During her presentation at the 2012 AMA Research and Strategy Summit, Nicole Gagnon (Senior Director of Market Research at Thomson Reuters) spoke of how they were empowering non-research staff to conduct in-house DIY research and utilize “one platform” for that would support a new customer-centric business model. She explained about a self-described “aha!” moment during the initial DIY observational study in which the research was carried out by internal staff of various business functions. They were trained and supported throughout the process but most importantly, took ownership of the data. As a consequence, they were able to trust and rely on their analysis to support business decisions.

While it had originally been an experiment, DIY seemed so promising that Nicole came up with a more sophisticated program. With a limited budget, they were able to extend DIY research across her whole division to help produce insights and gain a competitive edge.

In-House Means Ongoing

One of their most successful applications of the DIY research program at Thomson Reuters is with customer service issues. Under the program, Marketing staff can continuously conduct standardized customer satisfaction interviews and surveys to better understand the customer experience. Standardized questions allows for the collection and normalization of data for analysis on a large scale, examination of trends and for future compatibility and use.

DIY research also supports customer retention efforts by segmenting dissatisfied customers through customer service surveys. If the customer is unhappy, the interviewer will ask if they would like to have a representative follow-up. If so, the request is tracked in the division’s CRM system which triggers an appropriate staff member to contact the customer. That simple but vital extra step not only captures business insights but can perhaps save a hard-won customer.

DIY Technology & Training

Something we know for sure at Ramius is that when pushing out any software for use throughout an organization, it requires a mixture of internal support and intuitive features to be a success. So while there’s a legitimate fear that DIY research will provide questionable insights due to a lack of formal research training and experience, at Thomson Reuters employees were not left to their own devices. To support this research process and to manage bias risks, Nicole’s research team (comprising of only four individuals) mentor, support and train the non-researchers on data collection and analysis.

We think that is critical. Nicole’s division found it especially helpful to have role-based rights that had been built into the research platform they used to support an approved research workflow. Studies would never go live until they were vetted by her research team. With a strong research foundation in place, the research technology was then integrated to their CRM system that enabled her division to “close the loop” and share useful insights with the appropriate employees and on an ongoing basis.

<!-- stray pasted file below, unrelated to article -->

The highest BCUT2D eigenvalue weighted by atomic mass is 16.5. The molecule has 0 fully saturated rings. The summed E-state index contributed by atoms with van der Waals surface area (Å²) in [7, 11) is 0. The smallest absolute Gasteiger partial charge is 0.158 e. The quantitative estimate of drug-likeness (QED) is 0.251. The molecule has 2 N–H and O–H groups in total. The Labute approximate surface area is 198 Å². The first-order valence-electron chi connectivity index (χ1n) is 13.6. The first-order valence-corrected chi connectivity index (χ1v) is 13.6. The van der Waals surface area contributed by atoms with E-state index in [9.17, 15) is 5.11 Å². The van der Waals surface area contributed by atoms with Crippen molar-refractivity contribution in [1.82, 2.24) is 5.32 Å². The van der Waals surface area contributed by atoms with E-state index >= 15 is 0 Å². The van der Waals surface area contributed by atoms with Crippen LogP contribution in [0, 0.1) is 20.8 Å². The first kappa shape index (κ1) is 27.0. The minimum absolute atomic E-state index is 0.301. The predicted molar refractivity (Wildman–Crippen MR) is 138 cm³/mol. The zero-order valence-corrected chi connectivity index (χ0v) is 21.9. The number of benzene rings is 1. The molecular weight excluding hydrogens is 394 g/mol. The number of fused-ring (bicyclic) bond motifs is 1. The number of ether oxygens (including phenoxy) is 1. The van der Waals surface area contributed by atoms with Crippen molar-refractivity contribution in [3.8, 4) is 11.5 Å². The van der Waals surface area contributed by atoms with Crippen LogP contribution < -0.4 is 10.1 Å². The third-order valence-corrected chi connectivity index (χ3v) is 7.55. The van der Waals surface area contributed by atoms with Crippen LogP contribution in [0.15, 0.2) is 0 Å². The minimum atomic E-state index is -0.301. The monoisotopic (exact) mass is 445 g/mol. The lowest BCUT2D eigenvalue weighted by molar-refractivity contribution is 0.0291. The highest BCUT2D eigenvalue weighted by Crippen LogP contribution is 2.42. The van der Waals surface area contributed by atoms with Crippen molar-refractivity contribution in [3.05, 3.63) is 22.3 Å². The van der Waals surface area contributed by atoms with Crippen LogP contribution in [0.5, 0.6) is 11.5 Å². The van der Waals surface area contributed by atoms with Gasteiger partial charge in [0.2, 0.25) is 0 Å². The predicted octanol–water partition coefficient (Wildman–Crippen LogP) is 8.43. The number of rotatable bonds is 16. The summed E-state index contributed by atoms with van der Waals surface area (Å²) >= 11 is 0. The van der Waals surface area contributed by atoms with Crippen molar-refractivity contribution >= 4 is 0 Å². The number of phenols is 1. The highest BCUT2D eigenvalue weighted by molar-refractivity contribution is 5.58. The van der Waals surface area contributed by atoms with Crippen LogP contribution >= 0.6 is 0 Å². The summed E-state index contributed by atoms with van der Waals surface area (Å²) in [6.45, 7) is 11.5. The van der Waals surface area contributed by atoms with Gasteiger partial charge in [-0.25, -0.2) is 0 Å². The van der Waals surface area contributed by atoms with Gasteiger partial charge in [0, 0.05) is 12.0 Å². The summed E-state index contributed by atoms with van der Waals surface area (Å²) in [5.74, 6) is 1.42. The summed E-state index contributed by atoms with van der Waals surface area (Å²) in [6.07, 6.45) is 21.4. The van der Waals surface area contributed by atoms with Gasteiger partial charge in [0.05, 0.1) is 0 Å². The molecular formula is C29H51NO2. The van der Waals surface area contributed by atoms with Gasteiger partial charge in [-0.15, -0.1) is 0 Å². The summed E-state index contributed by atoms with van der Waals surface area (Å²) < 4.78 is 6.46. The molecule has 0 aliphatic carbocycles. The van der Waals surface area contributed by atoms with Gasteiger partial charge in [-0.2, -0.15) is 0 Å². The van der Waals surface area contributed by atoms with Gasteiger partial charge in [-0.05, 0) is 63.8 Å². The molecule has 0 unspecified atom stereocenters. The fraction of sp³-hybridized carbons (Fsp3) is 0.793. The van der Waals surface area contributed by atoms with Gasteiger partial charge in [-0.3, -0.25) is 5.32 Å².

So why were we so excited to hear the Thomson Reuters case study at the AMA RSS conference? We think it summarizes very neatly the business value of DIY research. For Nicole’s division, this new system has enabled them to do more, faster and with less. The volume of internal research is up by 400% and they are now doing over 40 annual customer feedback projects involving internal data collection. These projects range from studies that inform product development, win/loss situations and brand or customer service issues. The data and insights collected do not get archived once the project is complete, instead the data and insights become a strategic resource, accessible by anyone in the company and used to make better decisions.

Ultimately, we believe that competitive advantage is gained by the businesses that are best able to quickly respond to customer needs for improved products and services as well as richer experiences. DIY research done on online software (like Recollective) is a very promising approach to get there.

The Week Ahead: AMA Research and Strategy Summit + Ramius Webinar

A shout-out to the folks attending the American Marketing Association’s Research and Strategy Summit in Orlando, Florida this week! I’ve met and learned from many marketing research professionals having had the chance to attend this conference in 2009 and 2010. Well-produced by the AMA and the event organizing committee, it offers excellent opportunities for networking and conversation among an engaged community of researchers.

(Above: a recap video of AMA MRC 2010)

If, like me, you can’t attend the 2011 Summit in real life, consider following along on Twitter via the hashtags #amaresearch and #mrx. As well, the AMA will be live-streaming a portion of tomorrow’s Summit program! To participate, you can register via

A change this year is to the event name. What had been the Marketing Research Conference is now the Research and Strategy Summit. Why? According to the Summit literature, it’s about “not just doing research, but applying strategic thinking to the research function and how it serves the goals of your company.” Certainly, this name change does reflect the transformation going on in MR.

Coincidentally, Ramius is sponsoring an AMA webcast following the conclusion of the Summit. The webcast is entitled Real Research in a Virtual World and will be kicked-off with an introduction by Leonard Murphy from GreenBook Blog. Those in Orlando this week will get a sample of Lenny’s content as he will be leading a Summit 2011 session only a few hours before our webinar! You can preview Lenny’s recent GreenBook research and findings in his blog post at  We think it’s interesting stuff!